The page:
By Rev. Paul Ostrem, Assistant to the Bishop
The morning headline in the Iowa City “Press Citizen” did not surprise me. “Scientists Say Warming Makes Storms Wetter.” I had thought and believed as much even before I heard of the sweeping devastation brought on by Hurricane Harvey.
Carol and I started our vacation in late August by attending with a group of friends the movie “An Inconvenient Sequel.” The documentary chronicles former Vice-President Al Gore’s work to address the climate crisis. It’s worth the price of admission. I remember days early in my ministry when “ban the styrofoam cup” was about the best the church could do to participate in environmental issues. I also remember the owl on TV telling us to “Give a hoot. Don’t pollute.” We have moved from there through many steps to encouraging folks to reduce their carbon footprint. All of this has been good and important, and as people of faith we do well to continue to do these things. But it has not gone and will not go far enough. The situation is so critical that the causes of the climate crisis created by human consumption must be addressed by political will and action. For people of faith, that involves advocacy at all levels. “An Inconvenient Sequel” gives examples of this all the way from a global to a local perspective.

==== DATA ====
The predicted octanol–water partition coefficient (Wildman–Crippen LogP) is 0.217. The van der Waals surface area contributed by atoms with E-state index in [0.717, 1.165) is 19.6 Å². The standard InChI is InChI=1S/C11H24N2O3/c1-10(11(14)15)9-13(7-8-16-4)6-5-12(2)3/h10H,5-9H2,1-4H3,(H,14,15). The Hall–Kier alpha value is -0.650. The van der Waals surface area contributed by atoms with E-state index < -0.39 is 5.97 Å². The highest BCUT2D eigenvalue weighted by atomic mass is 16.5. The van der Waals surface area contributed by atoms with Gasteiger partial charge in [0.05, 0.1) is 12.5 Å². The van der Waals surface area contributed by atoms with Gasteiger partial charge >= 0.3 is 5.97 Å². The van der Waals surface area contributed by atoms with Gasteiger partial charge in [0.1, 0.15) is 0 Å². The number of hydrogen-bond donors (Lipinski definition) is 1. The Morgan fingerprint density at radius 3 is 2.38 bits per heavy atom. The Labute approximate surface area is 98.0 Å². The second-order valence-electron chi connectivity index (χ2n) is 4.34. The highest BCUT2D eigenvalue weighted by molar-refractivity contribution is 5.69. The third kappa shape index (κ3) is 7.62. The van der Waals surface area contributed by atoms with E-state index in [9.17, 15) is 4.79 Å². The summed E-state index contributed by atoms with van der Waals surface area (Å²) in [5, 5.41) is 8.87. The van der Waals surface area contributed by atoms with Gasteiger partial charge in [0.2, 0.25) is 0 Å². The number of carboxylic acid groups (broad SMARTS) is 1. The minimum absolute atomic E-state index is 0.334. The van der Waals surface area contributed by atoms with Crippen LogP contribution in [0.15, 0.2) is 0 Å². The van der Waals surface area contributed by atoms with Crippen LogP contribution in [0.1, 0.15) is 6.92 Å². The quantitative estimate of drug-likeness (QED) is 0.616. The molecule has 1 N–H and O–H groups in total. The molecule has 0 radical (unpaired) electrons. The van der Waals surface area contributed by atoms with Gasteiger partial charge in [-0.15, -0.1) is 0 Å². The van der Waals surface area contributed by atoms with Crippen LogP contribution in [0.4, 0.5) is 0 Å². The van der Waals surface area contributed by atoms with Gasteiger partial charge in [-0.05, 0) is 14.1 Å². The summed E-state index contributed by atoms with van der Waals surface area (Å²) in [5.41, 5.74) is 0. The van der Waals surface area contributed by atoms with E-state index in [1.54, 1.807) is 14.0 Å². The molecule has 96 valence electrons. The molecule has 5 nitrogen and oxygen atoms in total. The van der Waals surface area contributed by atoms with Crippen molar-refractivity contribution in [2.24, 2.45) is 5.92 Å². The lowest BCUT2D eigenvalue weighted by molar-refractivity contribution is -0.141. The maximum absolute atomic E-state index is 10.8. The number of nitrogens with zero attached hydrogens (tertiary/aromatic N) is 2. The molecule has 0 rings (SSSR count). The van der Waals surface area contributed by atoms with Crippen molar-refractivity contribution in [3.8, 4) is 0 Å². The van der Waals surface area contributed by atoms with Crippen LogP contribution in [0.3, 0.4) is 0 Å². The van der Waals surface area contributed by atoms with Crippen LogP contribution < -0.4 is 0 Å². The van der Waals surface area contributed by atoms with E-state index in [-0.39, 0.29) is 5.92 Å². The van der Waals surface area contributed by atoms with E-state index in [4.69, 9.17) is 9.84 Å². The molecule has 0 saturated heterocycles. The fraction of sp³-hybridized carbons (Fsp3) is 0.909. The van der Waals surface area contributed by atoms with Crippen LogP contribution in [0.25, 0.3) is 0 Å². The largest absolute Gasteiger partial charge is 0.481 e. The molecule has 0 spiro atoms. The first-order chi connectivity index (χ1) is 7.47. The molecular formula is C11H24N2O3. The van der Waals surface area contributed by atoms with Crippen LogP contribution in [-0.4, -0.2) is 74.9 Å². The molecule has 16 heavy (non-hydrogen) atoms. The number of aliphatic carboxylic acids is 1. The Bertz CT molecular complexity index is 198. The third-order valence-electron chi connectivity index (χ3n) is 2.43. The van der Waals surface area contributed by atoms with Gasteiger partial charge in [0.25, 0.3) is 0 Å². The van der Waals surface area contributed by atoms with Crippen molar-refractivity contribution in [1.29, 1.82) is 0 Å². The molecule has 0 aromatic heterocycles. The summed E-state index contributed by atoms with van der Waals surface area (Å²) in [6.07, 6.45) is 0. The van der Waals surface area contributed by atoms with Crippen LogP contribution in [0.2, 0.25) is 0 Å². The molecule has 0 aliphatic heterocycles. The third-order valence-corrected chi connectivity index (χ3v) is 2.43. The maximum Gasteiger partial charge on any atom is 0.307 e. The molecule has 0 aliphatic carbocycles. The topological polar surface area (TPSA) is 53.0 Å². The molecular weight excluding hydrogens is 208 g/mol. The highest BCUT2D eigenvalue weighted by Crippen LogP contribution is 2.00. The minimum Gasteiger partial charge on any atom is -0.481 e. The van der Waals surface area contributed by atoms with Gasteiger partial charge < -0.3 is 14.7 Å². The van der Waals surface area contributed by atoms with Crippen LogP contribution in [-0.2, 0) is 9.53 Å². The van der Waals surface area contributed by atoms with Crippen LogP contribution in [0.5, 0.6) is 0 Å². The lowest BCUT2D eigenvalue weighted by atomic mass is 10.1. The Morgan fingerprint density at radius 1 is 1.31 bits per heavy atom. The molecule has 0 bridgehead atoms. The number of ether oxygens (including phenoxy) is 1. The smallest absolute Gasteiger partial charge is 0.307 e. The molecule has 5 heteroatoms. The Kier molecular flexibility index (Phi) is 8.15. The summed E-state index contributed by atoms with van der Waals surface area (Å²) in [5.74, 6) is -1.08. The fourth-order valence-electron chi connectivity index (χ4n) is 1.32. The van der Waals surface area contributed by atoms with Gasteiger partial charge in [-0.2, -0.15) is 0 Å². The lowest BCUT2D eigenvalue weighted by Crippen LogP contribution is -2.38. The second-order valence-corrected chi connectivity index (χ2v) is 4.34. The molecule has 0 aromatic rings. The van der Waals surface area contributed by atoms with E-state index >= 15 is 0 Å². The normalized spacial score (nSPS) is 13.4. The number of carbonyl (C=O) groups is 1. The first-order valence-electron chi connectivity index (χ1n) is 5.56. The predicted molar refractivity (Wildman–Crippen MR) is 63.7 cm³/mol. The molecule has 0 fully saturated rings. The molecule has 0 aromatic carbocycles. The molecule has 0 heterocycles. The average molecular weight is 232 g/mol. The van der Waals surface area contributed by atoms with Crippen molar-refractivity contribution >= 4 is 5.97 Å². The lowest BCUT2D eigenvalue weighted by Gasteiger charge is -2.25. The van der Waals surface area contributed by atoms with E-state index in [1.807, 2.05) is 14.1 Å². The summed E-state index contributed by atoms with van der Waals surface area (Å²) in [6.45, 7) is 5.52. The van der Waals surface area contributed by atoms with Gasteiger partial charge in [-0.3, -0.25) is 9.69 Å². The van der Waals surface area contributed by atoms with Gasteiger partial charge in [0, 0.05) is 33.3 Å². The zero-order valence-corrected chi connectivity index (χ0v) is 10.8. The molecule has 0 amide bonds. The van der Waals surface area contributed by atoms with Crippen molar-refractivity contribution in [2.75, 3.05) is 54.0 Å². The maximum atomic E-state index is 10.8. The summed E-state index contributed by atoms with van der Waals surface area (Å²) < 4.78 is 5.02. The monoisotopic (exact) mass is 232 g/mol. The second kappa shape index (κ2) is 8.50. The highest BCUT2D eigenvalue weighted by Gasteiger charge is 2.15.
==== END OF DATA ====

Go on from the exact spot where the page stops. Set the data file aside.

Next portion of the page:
For people of faith, caring about these matters is important for what I see as two key reasons. There are likely more. The first is that people of faith believe in the goodness of creation, that human beings have been entrusted with care – and not exploitation – of the earth and all its resources. In my last parish, a member – a farmer who believed strongly in conservation – often reminded us of Psalm 24:1, “The earth is the Lord’s and all that is in it.” We are caretakers, not owners. The second has to do with the fact that the effects of climate change will disproportionately impact the poorest places and people on this planet. Concern for our neighbor, especially the lowest and the least among us, calls and motivates us to address the climate crisis.
I urge all of us to do what we can to raise awareness of these issues. But as someone has said about another issue of great concern, namely racism, “Awareness is not enough.” Undoubtedly people in this church will pray for and respond generously through Lutheran Disaster Response to the needs of people affected by Hurricane Harvey. Could that flood of prayers and generosity be matched by a flood of phone calls, emails, letters to our elected leaders urging action to address the climate crisis? As we put our prayers into action by generous giving, may we also accompany our prayers with advocacy to our elected leaders.
Pastor Paul Ostrem has served as an assistant to Bishop Michael Burk of the Southeastern Iowa Synod since January 1, 2009, where he coordinates the mobility of rostered leaders and the congregational call process, works with people in candidacy, and works with the Commission for Church in Society dealing in particular with the issues of hunger and poverty toward the goal of manifesting what it means to be an “anti-hunger synod.” Prior to coming to the bishop’s staff, he served parishes in Hanlontown and Preston, and as Senior Pastor at Zion Lutheran Church in Muscatine for twenty-one years. He has served on numerous not-for-profit boards including Lutheran Homes in Muscatine, Lutheran Services in Iowa and the Lutheran Services in Iowa Foundation.